Archive for Lawrie Knight

Snarl-Up

Posted in FILM, MUSIC with tags , , , , , , , , , on February 9, 2018 by dcairns

Orson Welles may have called John Guillermin “one of the truly outstanding incompetents” and a viewing of the Franco-Anglo-Irish director’s KING KONG movies might seem to bear that out, but I can’t help but feel there’s some merit there, in the earlier works, indicating that while some are born incompetent, others go on to achieve incompetence.

My late friend Lawrie knew Guillermin quite well. On noticing one of the maestro’s lesser works, EL CONDOR, in his Radio Times, I started to read the synopsis: “Slick, nasty and superficial…” “That’s John!” declared Lawrie jubilantly, but with a certain affectionate indulgence.

Talking Pictures TV kindly screened NEVER LET GO (1960), an earlier Guillermin, from when he had B-picture zest. It’s certainly slick, nasty and superficial, but it’s also very effective. Fiona was WILDLY enthusiastic about it. It has no really appealing characters, but it’s relentless, event-packed, and looks and sounds great, thanks to Powell & Pressburger photographer Christopher Challis and new composer on the block John Barry. But what really tips it over the edge is a ferocious performance by Peter Sellers, another of Orson’s favourite people (“Where’s our thin friend today?”) in, I believe, his first serious role.

Richard Todd plays a cosmetics salesman whose car is stolen by a gang of hoodlums led by Adam Faith (the best pop-star actor, I’d say, and a uniquely naturalistic one — he’s also fantastic in BEAT GIRL, the other great Barry-scored exploitation romp of 1960. Todd has staked his whole future on this uninsured Ford Anglia, and slowly transforms from a meek, bespectacled underdog (he’s worked out a very good, unassuming/defeated WALK) to a would-be Paul Kersey, bristling at Scotland Yard’s slow-but-sure investigation and taking the fight to the “legitimate businessman,” Sellers, who deals in hot vehicles.

There’s also good work by Carol White, the Battersea Bardot, in a somewhat thankless early role. Faith gets to alternately menace and be menaced, whereas White is entirely put-upon, a care home girl Sellers has taken as mistress, installing her in a downmarket shagging palace and leering over her with panting, bared-teeth menace. It’s an electrifying performance from him: when an actor goes all-out to be repellant, and has such resources, the effect is overwhelming. Guillermin’s dramatic low angles emphasise the pudginess of Sellers’ “jawline,” while the actor makes full use of his thin lips and sharp little teeth to suggest the lurking sadism of this mediocre criminal. He also plays it with a suppressed northern accent, hinting at the character’s social aspirations, along with his constant reiteration that he’s got a “legitimate business.”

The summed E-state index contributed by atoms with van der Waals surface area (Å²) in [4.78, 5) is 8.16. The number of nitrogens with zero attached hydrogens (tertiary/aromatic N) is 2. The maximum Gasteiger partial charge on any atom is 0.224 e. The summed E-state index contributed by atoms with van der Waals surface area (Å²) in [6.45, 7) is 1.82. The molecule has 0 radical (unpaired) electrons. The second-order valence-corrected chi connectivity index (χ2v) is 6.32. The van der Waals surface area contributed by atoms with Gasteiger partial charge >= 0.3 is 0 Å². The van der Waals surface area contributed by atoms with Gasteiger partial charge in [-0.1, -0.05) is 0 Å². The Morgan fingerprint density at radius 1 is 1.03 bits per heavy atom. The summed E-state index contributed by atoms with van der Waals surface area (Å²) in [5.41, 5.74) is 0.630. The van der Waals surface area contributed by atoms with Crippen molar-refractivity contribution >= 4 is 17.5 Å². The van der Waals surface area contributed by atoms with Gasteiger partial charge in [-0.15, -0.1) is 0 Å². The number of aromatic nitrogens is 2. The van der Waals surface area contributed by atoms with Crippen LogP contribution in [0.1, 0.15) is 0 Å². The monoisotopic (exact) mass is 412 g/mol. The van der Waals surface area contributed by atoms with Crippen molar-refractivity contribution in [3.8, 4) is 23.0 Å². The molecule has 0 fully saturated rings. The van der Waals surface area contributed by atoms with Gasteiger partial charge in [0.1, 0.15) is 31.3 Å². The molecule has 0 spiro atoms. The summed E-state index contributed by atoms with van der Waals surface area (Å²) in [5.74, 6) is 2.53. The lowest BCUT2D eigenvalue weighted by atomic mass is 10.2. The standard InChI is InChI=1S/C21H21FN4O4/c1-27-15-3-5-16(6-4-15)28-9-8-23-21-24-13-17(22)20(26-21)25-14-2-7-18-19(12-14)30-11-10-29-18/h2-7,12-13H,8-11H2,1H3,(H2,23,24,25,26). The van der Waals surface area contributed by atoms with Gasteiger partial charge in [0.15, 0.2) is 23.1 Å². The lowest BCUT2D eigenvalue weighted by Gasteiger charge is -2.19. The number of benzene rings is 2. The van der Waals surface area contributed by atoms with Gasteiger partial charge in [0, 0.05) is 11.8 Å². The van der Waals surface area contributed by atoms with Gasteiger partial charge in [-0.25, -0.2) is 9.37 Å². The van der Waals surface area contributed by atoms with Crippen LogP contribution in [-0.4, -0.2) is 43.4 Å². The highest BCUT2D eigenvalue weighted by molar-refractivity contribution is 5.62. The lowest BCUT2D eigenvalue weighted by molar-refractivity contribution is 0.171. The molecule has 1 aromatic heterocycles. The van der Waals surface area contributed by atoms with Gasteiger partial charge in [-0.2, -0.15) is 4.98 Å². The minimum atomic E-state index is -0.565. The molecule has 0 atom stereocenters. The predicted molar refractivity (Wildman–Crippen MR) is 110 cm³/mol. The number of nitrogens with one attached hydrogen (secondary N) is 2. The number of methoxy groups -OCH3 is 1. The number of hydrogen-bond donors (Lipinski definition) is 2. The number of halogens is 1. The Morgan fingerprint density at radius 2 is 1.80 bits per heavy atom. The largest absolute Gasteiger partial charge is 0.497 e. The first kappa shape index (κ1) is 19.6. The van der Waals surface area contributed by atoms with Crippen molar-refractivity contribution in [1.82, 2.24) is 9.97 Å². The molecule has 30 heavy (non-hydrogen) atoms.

“I know the term ‘fight in a warehouse’ is supposed to be pejorative…” said Fiona, as Todd and Sellers try to tear each other apart in a garage at the end. The whole place is a death trap, with big jeroboams of battery acid (never used: just planted there to terrify us) a descending car platform that threatens to crush Todd’s skull, chains and crowbars and planks with nails in…

If the film was as tough as it thinks it is, Todd’s car would have been totally trashed in the fight, Sellers would have been killed, and our vigilante hero would have been jailed for murder — instead, Sellers is only stunned, then arrested, and Todd goes home to his wife. But the happy ending is pretty crazy, considering the number of crimes he’s blatantly committed, and which the Yard has decided to sympathetically overlook. Still, at this stage in John Barry’s career, a filmmaker could do just about anything if he had that guy’s music to paper over the narrative cracks.

Advertisements

Like being nuzzled by a tenement

Posted in FILM with tags , on January 18, 2017 by dcairns

002

Out of the blue, a relative of my late friend Lawrie Knight got in touch to offer me some photographs of the Great Man. Here’s Lawrie in Africa, engaged in some documentary or other. His cameraman, he told me, had a habit of wading into a (possibly crocodile-infested) lake in the middle of the plains and yelling out to the reverberant open space, “IT’S ALL HAPPENING!”

He also said that befriending an elephant was like being nuzzled by a tenement.

Sadly, Lawrie’s collection of movie stills, including unique behind-the-scenes shots from BLACK NARCISSUS, are still missing.

Glazed Hamlet

Posted in FILM with tags , , , , , on October 16, 2015 by dcairns

Scan

John Laurie, in he role of Hamlet, by Scottish newspaper caricaturist Emilio Coia.

Laurie was a bit of a stage star, and his Hamlet was well-received — probably it got him his part, as one of the few non-Irish players, in Hitchcock’s JUNO AND THE PAYCOCK.

My late friend Lawrie told me that if ever one met John Laurie, within seconds he would tell you about his Hamlet.

And, to my delight, when J.L. appears in Michael Powell’s RETURN TO THE EDGE OF THE WORLD, he staggers from an alighting helicopter, hoves up to camera, and tells us who he is – since he’s an actor, this explanation consists of a list of roles, and first on the list is Hamlet, followed by the crofter in THE 39 STEPS, and Private Frazer in Dad’s Army on TV.

“We’re all doomed,” was his TV catchphrase, and one can see how the actor’s sepulchral quality would have translated well to the melancholy Dane. I also like the suggestion in this illustration that J.L.’s Hamlet would have been an expressionistic one, bent into some sort of human Swastika.